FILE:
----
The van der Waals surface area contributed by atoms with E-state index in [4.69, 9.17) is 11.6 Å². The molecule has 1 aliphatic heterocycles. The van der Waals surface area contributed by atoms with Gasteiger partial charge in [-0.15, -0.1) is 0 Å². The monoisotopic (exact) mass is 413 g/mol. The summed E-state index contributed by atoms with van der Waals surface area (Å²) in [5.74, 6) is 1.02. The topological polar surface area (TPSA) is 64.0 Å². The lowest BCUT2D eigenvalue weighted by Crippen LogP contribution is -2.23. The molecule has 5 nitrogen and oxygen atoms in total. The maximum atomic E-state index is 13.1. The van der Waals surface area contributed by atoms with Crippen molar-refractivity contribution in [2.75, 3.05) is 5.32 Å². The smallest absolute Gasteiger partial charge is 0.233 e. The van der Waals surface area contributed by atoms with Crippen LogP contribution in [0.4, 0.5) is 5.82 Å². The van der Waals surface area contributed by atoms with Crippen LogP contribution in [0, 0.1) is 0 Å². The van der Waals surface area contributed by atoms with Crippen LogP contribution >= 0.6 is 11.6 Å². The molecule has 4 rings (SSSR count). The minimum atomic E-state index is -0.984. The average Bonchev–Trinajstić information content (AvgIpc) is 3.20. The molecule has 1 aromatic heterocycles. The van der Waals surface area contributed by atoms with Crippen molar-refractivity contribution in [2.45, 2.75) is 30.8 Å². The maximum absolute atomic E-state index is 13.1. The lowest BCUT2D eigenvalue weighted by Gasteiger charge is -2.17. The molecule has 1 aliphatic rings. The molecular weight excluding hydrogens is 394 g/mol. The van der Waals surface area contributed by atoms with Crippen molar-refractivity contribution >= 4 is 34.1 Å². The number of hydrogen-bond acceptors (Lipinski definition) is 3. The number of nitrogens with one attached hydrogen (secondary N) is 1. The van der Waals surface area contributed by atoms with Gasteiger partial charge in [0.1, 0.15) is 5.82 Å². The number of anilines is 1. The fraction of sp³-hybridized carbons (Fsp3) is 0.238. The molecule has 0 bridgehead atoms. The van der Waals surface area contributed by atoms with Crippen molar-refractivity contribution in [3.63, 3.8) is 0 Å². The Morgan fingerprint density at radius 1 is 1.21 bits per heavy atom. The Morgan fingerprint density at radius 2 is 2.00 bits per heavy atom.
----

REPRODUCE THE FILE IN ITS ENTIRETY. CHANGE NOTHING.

The van der Waals surface area contributed by atoms with E-state index in [4.69, 9.17) is 11.6 Å². The molecule has 1 aliphatic heterocycles. The van der Waals surface area contributed by atoms with Gasteiger partial charge in [-0.15, -0.1) is 0 Å². The monoisotopic (exact) mass is 413 g/mol. The summed E-state index contributed by atoms with van der Waals surface area (Å²) in [5.74, 6) is 1.02. The topological polar surface area (TPSA) is 64.0 Å². The lowest BCUT2D eigenvalue weighted by Crippen LogP contribution is -2.23. The molecule has 5 nitrogen and oxygen atoms in total. The maximum atomic E-state index is 13.1. The van der Waals surface area contributed by atoms with Crippen molar-refractivity contribution in [2.75, 3.05) is 5.32 Å². The smallest absolute Gasteiger partial charge is 0.233 e. The van der Waals surface area contributed by atoms with Crippen LogP contribution in [0.4, 0.5) is 5.82 Å². The van der Waals surface area contributed by atoms with Crippen LogP contribution in [0, 0.1) is 0 Å². The van der Waals surface area contributed by atoms with Crippen LogP contribution >= 0.6 is 11.6 Å². The molecule has 4 rings (SSSR count). The minimum atomic E-state index is -0.984. The average Bonchev–Trinajstić information content (AvgIpc) is 3.20. The molecule has 1 aromatic heterocycles. The van der Waals surface area contributed by atoms with Crippen molar-refractivity contribution in [2.45, 2.75) is 30.8 Å². The maximum absolute atomic E-state index is 13.1. The lowest BCUT2D eigenvalue weighted by Gasteiger charge is -2.17. The molecule has 1 aliphatic rings. The molecular weight excluding hydrogens is 394 g/mol. The van der Waals surface area contributed by atoms with Crippen molar-refractivity contribution >= 4 is 34.1 Å². The number of hydrogen-bond acceptors (Lipinski definition) is 3. The number of nitrogens with one attached hydrogen (secondary N) is 1. The van der Waals surface area contributed by atoms with Gasteiger partial charge in [0.1, 0.15) is 5.82 Å². The number of anilines is 1. The fraction of sp³-hybridized carbons (Fsp3) is 0.238. The molecule has 0 bridgehead atoms. The van der Waals surface area contributed by atoms with Crippen molar-refractivity contribution in [3.63, 3.8) is 0 Å². The Morgan fingerprint density at radius 1 is 1.21 bits per heavy atom. The Morgan fingerprint density at radius 2 is 2.00 bits per heavy atom.